Some say no, we should not allow American-Muslims the right to pray in public schools. While accommodating Muslim prayer time within the American school system might seem a reasonable expectation to some, there are those that would argue this violates their right to an education that does not endorse a specific religion.  By allowing American-Muslims prayer time in addition to other components of their worship, one could make the case that other religions are not given the same type of “special treatment.” Pamela Geller’s blog gives an insight into what some conservative Christians are saying concerning the American-Muslim prayer in public school issue.  In one of her posts entitled “Mosqueing the Public School,” she argues that there is an effort being made to “islamize” schools.  It could appear as though a special effort is being made to integrate Islamic law into the public space. For example, the University of Dearborn intends to construct footbaths, while other public schools and universities provide prayer time and space for the adherents of this religion.

So what designates something as a reasonable accommodation? The issue has become more complex than just the question of rights to religious freedom. Many argue their rights are being violated by the allowances being made for American-Muslims.  However, those in opposition might consider that they are not being forced to practice Islam and by denying American-Muslims these accommodations, the American-Muslim rights are also violated. The Minnesota Independent and USA Today have both run stories involving this conflict. In addition, the ACLU, who has a history of suing institutions they feel go beyond respecting an ideology are currently supporting this type of allowance.

Why they should be allowed to Pray

If institutions that are usually opposed to these types of allowances are okay with it, then why shouldn’t we be? The freedom to chose and practice any religion we want, as Americans, is a right embedded in one of the most important documents in our nation’s history. The first amendment of The Bill of Rights states “Congress shall make no law respecting an establishment of religion, or prohibiting the free exercise thereof”. This has been a very significant statement for many Americans since its creation of this amendment in 1789. Immigrants still flock to the United States for this very reason. For the right to chose and exercise their religion no matter what it is. The recent issue of banning Muslim children from praying in schools is a clear violation of this Amendment.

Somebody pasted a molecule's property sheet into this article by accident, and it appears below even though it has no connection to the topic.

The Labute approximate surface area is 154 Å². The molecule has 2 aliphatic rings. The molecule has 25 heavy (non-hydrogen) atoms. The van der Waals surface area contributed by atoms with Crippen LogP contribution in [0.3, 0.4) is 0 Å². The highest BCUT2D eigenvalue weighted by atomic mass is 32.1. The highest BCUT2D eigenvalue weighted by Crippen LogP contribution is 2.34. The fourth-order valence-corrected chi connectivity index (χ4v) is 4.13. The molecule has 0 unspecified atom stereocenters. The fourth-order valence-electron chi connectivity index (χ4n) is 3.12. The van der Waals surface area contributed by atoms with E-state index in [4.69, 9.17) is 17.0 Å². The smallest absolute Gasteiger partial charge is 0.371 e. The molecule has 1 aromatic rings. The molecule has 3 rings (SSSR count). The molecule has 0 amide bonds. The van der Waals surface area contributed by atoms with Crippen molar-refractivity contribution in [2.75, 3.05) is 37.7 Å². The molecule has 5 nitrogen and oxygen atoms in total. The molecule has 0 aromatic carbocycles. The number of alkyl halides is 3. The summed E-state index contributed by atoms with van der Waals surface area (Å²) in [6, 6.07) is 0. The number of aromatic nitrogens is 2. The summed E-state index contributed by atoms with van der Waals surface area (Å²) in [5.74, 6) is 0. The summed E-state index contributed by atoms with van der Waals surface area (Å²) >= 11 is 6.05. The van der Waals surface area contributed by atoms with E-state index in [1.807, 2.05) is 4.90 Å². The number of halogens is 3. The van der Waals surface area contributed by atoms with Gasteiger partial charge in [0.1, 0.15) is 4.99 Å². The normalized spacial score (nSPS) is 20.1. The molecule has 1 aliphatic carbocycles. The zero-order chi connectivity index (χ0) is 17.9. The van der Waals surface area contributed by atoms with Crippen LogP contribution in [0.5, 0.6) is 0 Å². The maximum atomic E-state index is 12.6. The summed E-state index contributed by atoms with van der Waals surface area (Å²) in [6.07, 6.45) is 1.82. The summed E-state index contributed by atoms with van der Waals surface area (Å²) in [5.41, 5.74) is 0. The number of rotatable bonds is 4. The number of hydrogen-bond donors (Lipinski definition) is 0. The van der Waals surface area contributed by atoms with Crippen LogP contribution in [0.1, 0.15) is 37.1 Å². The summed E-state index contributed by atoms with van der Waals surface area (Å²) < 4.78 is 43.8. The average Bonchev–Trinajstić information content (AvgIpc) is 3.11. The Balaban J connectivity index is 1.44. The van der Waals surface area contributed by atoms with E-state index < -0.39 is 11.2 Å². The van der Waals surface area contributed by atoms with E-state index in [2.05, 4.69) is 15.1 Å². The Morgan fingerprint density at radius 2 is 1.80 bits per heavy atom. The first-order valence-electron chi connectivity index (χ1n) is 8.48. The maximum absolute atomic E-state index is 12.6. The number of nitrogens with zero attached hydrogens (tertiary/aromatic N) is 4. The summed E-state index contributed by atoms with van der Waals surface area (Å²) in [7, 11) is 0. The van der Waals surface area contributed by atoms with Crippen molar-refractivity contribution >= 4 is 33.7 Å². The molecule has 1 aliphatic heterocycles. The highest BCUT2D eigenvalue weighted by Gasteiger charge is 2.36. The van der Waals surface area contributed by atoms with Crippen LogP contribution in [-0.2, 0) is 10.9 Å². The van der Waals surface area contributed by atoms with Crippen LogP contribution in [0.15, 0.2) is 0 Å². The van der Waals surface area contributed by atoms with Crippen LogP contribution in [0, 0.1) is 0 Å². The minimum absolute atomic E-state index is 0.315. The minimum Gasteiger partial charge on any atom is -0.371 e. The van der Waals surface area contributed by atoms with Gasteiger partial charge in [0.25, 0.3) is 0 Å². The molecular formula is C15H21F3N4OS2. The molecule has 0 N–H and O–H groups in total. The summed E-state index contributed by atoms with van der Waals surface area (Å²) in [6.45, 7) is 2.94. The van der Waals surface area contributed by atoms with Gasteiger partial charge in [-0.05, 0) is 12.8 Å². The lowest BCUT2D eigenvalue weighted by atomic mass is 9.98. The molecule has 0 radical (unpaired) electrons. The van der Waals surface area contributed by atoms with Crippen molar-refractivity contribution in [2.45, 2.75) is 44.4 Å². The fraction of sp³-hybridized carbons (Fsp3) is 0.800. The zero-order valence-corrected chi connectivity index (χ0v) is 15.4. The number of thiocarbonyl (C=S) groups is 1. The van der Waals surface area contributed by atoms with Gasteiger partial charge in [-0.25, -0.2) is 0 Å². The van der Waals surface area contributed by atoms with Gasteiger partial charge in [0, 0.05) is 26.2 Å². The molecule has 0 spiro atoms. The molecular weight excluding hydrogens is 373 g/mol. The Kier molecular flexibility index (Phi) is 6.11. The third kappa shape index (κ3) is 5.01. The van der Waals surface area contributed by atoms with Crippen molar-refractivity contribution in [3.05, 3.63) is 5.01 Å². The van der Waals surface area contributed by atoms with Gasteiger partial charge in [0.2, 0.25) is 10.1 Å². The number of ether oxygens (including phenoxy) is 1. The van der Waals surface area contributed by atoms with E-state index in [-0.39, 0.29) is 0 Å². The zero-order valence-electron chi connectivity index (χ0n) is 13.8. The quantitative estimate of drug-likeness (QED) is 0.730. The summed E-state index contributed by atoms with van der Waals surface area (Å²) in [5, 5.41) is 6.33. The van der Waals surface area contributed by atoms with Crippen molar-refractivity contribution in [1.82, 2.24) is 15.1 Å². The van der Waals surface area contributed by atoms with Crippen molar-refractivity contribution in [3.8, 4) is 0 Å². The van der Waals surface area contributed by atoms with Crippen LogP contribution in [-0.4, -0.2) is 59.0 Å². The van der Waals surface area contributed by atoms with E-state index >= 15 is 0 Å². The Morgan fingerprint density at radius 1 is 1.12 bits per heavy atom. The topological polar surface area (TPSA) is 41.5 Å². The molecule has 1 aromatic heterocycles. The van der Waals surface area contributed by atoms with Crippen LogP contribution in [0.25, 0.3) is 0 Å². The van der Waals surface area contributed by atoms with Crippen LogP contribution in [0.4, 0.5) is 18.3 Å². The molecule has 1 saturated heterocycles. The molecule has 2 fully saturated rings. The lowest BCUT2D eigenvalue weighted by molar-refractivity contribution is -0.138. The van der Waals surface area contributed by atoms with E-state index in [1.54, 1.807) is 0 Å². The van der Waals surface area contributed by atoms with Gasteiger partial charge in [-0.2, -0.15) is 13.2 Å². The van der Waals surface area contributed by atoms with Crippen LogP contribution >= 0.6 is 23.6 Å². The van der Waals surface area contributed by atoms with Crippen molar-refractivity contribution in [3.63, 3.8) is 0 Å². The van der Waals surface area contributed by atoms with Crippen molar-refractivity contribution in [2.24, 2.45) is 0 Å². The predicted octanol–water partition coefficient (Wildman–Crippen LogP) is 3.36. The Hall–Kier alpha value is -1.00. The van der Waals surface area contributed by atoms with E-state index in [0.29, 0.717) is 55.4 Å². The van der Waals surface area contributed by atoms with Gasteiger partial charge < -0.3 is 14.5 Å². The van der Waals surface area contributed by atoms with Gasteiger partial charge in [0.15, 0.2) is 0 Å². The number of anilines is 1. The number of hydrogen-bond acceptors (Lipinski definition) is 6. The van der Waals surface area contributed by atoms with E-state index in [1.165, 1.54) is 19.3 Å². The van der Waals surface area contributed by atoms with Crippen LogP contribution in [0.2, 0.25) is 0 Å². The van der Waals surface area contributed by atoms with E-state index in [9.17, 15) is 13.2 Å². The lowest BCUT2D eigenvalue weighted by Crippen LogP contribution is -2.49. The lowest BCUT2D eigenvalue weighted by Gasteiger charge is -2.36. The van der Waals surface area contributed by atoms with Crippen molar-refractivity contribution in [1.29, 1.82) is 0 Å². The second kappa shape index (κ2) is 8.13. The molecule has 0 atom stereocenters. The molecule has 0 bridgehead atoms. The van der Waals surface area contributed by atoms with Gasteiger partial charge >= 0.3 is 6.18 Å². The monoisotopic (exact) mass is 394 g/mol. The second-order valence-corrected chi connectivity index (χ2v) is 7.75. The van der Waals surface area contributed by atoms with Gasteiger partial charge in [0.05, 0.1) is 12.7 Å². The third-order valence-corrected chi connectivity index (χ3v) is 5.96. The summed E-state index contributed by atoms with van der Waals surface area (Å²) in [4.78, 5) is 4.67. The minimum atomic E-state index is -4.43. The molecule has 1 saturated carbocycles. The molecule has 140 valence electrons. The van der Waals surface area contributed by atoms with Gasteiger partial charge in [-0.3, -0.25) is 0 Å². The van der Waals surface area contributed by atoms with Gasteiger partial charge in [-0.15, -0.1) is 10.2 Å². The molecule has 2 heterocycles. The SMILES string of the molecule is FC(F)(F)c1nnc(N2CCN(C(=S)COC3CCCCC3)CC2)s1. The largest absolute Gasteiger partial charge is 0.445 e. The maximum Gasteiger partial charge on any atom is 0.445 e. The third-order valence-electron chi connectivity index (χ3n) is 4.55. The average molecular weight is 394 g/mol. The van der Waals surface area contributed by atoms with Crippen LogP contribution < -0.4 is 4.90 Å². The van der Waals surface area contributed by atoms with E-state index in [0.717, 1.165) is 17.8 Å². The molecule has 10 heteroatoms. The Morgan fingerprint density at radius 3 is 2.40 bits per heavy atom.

The official stance of public schools on prayer was created in the Supreme Court case Engel v. Vitale (1962). The ruling of the court was that public schools cannot sponsor religious activity. This verdict has no effect on the right for children to practice their religion as individuals in public schools. So children still maintain “the right to pray on their own.” A Christian student is allowed to fold their hands and silently pray anytime they like, so then there should be no reason a Muslim student should be denied their right to pray. Yes, Muslim prayer is more involved than in Christianity but according to Principal Cheryl J. Logan of Parkdale High School in Riverdale, Maryland although “public schools are not religious… [they are] legally allowed to accommodate students to practice their religion in some ways.” If the legality of accommodating students to practice their religion is no longer under question then why do American-Muslim children still get denied this right? As stated in the previous paragraph, schools cannot sponsor religious activity. If a school denies the right for one religious group to practice and is indifferent of the actions of other groups, isn’t that the same as sponsoring those other groups? The actions of public schools must be equal for all religions. Realistically it is impossible to take religion out of public schools completely, so shouldn’t the role of the school then be to make sure that each religion is equally represented? American-Muslims are not asking for special treatment, just equal treatment in the act of freely practicing what they believe in, just like everyone else.